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    • All your photographs should be high-resolution (more than 5 mega pixels) and be finished professionally. Ideal dimensions for a high quality print are 8x10 inches, 9x12 inches or 10x13 inches.
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    Create a web-based portfolio. Use the Internet to share your portfolio with an employer and your peers. You can also use a website to host your resume and just send a prospective employer the link.
    • You can buy a domain on the Web with the help of hosting sites such as, or
    • Select a website name and check if it’s available for you to use.
    • Blog hosting sites like wordpress, blogger and have ready-made templates for photographers wanting to host their portfolios online. You can either use a free design template or pay a fee to get advanced design options.
    • Use your website to showcase your creativity as well as your design skills.
    • Use social networking websites like tumblr, DeviantART and Flickr to post your photos online. Show prospective employers that your photos have been appreciated with the number of comments or “likes”.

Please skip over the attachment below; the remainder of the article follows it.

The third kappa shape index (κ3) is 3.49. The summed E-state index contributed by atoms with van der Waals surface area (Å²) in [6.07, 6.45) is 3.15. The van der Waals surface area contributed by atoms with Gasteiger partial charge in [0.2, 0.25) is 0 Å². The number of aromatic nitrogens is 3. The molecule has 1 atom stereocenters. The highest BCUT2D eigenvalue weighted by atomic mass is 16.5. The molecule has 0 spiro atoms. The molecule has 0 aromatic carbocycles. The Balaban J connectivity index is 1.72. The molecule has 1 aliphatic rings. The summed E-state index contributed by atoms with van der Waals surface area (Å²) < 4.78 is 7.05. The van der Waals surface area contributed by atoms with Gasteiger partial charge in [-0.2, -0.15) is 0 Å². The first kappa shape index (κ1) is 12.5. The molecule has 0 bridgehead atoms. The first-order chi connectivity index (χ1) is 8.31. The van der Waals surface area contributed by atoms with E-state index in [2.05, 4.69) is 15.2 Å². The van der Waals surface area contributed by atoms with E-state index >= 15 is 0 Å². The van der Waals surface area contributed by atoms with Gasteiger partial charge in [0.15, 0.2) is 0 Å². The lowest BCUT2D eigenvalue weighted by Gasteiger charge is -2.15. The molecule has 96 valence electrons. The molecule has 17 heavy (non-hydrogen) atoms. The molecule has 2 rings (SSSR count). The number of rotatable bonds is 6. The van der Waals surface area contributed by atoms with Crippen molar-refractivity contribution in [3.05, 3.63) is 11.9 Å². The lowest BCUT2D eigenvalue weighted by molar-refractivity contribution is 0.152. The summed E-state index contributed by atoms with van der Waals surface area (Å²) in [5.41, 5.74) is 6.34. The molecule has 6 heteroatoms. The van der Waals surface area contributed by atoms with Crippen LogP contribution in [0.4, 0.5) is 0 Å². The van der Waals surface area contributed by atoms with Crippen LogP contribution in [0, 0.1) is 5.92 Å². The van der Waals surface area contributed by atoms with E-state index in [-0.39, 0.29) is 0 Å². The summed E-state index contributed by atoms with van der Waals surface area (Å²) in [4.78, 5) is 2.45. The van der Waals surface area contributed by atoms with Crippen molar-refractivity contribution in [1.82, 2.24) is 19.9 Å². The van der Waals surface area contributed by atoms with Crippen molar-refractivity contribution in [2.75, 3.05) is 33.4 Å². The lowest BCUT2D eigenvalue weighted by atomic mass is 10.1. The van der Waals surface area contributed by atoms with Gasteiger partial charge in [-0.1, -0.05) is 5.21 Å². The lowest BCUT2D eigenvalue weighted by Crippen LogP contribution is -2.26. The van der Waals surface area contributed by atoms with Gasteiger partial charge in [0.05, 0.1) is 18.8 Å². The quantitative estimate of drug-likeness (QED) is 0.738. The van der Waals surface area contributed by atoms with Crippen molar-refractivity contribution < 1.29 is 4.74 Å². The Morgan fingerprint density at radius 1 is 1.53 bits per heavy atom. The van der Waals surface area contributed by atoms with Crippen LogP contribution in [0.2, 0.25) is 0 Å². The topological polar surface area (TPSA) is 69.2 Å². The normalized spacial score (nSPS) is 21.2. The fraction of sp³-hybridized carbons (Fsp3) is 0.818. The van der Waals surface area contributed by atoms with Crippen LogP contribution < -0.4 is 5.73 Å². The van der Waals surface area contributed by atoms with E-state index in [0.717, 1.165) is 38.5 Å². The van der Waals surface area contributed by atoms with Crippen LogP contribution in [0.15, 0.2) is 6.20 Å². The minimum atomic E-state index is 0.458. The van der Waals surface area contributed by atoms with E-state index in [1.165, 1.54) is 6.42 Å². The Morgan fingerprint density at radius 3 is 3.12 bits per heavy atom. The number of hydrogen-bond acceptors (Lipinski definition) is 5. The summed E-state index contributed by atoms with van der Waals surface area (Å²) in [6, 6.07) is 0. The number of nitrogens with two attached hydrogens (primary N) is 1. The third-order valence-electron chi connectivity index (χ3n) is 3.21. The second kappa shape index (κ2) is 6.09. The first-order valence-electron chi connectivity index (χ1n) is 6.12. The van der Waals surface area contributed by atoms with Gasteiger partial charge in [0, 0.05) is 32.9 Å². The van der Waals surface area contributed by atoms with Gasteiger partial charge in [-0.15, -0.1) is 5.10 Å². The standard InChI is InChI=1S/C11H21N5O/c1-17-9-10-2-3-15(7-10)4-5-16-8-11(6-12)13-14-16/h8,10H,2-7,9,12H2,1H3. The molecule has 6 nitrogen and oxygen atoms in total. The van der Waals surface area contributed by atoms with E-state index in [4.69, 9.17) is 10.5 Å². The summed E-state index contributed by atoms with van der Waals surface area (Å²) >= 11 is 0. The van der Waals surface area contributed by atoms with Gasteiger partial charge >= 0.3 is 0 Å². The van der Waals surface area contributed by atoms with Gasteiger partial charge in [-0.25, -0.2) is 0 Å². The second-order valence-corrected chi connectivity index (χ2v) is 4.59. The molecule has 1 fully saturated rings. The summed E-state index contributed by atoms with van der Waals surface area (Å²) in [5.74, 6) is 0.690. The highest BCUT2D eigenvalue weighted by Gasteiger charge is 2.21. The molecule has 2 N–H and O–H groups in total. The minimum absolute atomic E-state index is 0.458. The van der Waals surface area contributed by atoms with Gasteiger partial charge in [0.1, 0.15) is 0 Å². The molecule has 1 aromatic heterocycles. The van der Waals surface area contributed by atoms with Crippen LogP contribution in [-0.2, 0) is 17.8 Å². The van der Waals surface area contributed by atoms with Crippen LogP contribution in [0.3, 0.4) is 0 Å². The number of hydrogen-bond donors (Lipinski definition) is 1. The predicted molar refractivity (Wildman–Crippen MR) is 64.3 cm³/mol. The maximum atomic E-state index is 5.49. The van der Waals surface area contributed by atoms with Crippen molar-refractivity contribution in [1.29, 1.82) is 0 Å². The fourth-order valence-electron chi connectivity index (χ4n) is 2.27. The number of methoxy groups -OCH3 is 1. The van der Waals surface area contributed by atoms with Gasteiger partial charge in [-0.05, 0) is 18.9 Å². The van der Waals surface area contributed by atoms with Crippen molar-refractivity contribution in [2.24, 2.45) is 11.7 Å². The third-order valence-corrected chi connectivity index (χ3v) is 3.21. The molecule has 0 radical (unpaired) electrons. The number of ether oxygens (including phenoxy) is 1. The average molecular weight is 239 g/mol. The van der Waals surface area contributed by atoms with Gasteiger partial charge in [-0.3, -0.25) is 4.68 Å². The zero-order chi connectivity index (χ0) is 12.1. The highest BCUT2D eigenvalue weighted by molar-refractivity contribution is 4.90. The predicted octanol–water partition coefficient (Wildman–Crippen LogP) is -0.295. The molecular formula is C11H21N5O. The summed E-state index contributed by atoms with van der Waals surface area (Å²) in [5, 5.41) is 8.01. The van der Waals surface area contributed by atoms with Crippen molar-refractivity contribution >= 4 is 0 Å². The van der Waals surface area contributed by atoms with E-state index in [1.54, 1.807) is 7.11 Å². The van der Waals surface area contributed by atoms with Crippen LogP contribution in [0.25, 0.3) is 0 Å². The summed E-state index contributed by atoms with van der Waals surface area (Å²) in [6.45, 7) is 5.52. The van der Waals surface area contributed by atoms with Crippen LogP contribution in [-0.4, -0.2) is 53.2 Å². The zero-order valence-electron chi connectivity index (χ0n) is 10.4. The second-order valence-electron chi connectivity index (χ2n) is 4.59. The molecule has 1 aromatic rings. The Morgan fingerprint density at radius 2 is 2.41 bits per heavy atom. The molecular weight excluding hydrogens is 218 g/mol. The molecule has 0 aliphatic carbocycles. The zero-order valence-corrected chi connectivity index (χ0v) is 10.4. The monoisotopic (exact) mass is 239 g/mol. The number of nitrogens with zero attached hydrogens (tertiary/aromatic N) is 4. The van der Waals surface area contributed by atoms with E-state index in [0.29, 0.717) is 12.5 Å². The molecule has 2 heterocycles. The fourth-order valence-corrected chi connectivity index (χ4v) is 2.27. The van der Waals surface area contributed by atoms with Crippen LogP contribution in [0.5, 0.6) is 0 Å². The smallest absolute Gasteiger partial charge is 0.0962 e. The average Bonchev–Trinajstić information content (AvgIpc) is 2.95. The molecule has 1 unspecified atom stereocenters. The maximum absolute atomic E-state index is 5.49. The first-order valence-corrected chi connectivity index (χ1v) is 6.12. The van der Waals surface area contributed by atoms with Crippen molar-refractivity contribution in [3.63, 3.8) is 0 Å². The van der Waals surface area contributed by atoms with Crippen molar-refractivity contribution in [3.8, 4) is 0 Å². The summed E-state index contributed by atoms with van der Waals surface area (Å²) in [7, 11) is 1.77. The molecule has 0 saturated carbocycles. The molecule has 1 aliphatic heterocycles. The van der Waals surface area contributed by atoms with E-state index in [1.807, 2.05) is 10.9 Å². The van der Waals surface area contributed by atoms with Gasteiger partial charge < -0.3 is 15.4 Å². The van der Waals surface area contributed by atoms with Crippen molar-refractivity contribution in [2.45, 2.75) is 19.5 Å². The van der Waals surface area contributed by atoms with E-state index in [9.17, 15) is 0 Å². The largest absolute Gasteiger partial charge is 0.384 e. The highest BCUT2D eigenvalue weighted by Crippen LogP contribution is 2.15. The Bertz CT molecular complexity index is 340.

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    Make a portfolio book. Every photographer should have at least one portfolio book with them to take to interviews. Employers could ask that you bring one to the interview so it's best to be prepared.
    • Have your personal details mentioned in your portfolio. Also add contact information, just as you would do with your resume.
    • Web businesses such as and will print and ship your portfolio to you as a hard-cover book.
    • Choose a specialized book for your portfolio. Your photos should be big enough to be appreciated. The book must ensure that the "flow" of photos is true to your talent and artistic sensibility.
    • Buy a simple binder for any extra photographs that did not make it into your portfolio.